*Image on homepage of snow leopard captured on camera trap by B. Munkhtsog/Irbis Mongolia

 snow leopard in the snow

Snow leopard captured on remote trail camera (photo: Mongolian Academy of Sciences/Irbis Mongolia)


Partners: Dr. B. Munkhtsog, Mongolian Academy of Sciences and Irbis Mongolia; Dr. Jan Janečka, Duquesne University; Nomadic Nature Conservation (NNC)



The Snow Leopard Conservancy’s program in this important range country was initiated in 2007. Dr. B. Munkhtsog, Director of the NGO Irbis Mongolia and Senior Scientist with the Mongolian Academy of Sciences, asked Rodney Jackson and Dr. Jan Janecka of Texas A&M University to train Mongolian biologists in camera trapping and noninvasive genotyping of scats. This proved to be the beginning of our multi-nation applied genetics program described in the section on monitoring of snow leopards.

In the Gobi Desert’s Tost Uul Mountains, two surveys were undertaken which suggested that genetic surveys may have great potential for rapid and cost-effective assessments of snow leopard population size. Papers describing these surveys are in our Publications section:

Population monitoring of snow leopards using noninvasive collection of scat samples: A pilot study

Camera-trapping snow leopards in the Tost Uul region of Mongolia

The paper on scat samples was the Associate Editor’s Choice for papers published in 2010 in Animal Conservation, the Journal of the Zoological Society London.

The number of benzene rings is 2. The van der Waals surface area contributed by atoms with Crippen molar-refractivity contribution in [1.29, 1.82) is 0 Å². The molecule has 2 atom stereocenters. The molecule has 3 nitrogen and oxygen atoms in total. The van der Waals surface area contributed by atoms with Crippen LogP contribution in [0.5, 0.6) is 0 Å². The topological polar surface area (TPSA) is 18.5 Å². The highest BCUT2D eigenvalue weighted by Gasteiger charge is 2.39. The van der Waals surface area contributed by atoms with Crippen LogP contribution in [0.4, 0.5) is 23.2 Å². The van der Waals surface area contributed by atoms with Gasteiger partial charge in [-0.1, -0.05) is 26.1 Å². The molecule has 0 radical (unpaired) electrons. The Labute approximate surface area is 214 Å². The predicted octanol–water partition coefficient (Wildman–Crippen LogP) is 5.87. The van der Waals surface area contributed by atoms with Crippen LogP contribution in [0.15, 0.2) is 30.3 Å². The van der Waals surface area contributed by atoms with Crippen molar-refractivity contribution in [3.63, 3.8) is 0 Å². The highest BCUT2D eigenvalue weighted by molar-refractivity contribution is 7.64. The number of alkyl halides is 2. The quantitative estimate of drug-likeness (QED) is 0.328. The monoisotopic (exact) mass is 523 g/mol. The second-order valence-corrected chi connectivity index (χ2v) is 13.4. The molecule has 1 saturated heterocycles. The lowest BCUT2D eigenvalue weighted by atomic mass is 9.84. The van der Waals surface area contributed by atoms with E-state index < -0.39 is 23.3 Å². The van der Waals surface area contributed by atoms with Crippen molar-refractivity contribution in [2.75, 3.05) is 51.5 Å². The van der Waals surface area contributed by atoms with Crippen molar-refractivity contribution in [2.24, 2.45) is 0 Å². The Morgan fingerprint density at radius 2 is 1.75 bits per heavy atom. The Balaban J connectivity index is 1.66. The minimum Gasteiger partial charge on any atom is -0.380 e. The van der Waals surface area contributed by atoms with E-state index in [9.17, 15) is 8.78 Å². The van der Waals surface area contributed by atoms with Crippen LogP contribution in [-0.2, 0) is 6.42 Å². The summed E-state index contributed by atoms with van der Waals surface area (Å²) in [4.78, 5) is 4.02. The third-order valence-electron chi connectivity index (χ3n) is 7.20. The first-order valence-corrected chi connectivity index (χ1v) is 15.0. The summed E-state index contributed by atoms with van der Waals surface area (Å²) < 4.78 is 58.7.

Rod, Munkhtsog, snow leopard

 Dr. Rodney Jackson and Dr. B. Munkhtsog with sedated snow leopard (photo: SLC)


In September 2008, our field team attached a satellite collar to an adult male snow leopard, which they named Togoldor (very great, amazing, incredible).  For a year, the collar transmitted GPS locations before it automatically fell off, as programmed. This animation tracks Togoldor’s movements as he travels around his home range.  We concluded that Togoldor was the dominant resident male on the mountain. We believe he made a large kill every 10-21 days as indicated by the red dots. Such sites are clumped in selected parts of the mountain which we believe support more ibex, the primary large prey of snow leopards in Mongolia.

Togoldor showed a strong preference for the northern edge of Baga Bogd, where the human population is lowest. We detected 28 sites where we suspected he made a kill and fed over the next few days.

We were surprised that Togoldor never left Baga Bogd.  This reinforces how vital it is to protect these isolated mountains linking snow leopards between the South Gobi and core habitat elsewhere in Mongolia. Thus, we are expanding our genetic surveys to help identify and map the main breeding populations linking the South Gobi with Russia’s Altai-Sayan mountains.

We believe that conservation efforts targeting the border area will promote recovery of the depleted Russian snow leopard population. In addition to the Mongolian study, a multinational team is examining the genetic diversity of snow leopards in Russia, Pakistan, China, Nepal, and Tajikistan.




camels pulling trunks

 Nomadic Nature Trunks (photo: Nomadic Nature Conservation)


The Conservancy partners with the women-run Mongolian NGO Nomadic Nature Conservation (NNC) to refine and improve the Mongolian educational standards by incorporating ecology and conservation related concepts on a national level.  Through their charming and effective Nomadic Nature Trunk program, innovative educators in Mongolia have created a mobile education project that brings activity-based instruction in natural sciences and environmental conservation to rural Mongolian schools and communities.  By supporting NNC, the Conservancy is furthering its goals of conservation-action and community education that both honors and encourages indigenous belief and histories.